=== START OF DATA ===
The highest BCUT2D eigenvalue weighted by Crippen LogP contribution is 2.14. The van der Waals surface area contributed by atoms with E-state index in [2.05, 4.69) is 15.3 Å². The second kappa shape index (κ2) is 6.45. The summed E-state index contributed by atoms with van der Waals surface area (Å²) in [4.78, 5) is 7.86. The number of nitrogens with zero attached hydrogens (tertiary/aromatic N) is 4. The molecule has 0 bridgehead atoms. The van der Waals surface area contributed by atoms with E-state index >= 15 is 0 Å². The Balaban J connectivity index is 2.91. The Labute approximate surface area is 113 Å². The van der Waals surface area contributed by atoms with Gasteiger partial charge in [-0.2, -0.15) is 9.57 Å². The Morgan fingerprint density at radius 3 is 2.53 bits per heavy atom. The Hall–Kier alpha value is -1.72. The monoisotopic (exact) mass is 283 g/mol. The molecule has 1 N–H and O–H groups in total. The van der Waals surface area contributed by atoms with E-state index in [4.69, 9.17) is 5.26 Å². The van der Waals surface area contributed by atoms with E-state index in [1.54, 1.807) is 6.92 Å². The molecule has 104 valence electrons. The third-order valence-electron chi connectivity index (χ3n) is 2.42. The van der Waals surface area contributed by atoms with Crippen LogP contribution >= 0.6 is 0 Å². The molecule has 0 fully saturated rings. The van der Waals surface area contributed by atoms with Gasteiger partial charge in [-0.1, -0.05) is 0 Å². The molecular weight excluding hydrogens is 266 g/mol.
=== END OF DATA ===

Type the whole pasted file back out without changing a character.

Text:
The highest BCUT2D eigenvalue weighted by Crippen LogP contribution is 2.14. The van der Waals surface area contributed by atoms with E-state index in [2.05, 4.69) is 15.3 Å². The second kappa shape index (κ2) is 6.45. The summed E-state index contributed by atoms with van der Waals surface area (Å²) in [4.78, 5) is 7.86. The number of nitrogens with zero attached hydrogens (tertiary/aromatic N) is 4. The molecule has 0 bridgehead atoms. The van der Waals surface area contributed by atoms with E-state index >= 15 is 0 Å². The Balaban J connectivity index is 2.91. The Labute approximate surface area is 113 Å². The van der Waals surface area contributed by atoms with Gasteiger partial charge in [-0.2, -0.15) is 9.57 Å². The Morgan fingerprint density at radius 3 is 2.53 bits per heavy atom. The Hall–Kier alpha value is -1.72. The monoisotopic (exact) mass is 283 g/mol. The molecule has 1 N–H and O–H groups in total. The van der Waals surface area contributed by atoms with E-state index in [4.69, 9.17) is 5.26 Å². The van der Waals surface area contributed by atoms with E-state index in [1.54, 1.807) is 6.92 Å². The molecule has 104 valence electrons. The third-order valence-electron chi connectivity index (χ3n) is 2.42. The van der Waals surface area contributed by atoms with Crippen LogP contribution >= 0.6 is 0 Å². The molecule has 0 fully saturated rings. The van der Waals surface area contributed by atoms with Gasteiger partial charge in [-0.1, -0.05) is 0 Å². The molecular weight excluding hydrogens is 266 g/mol.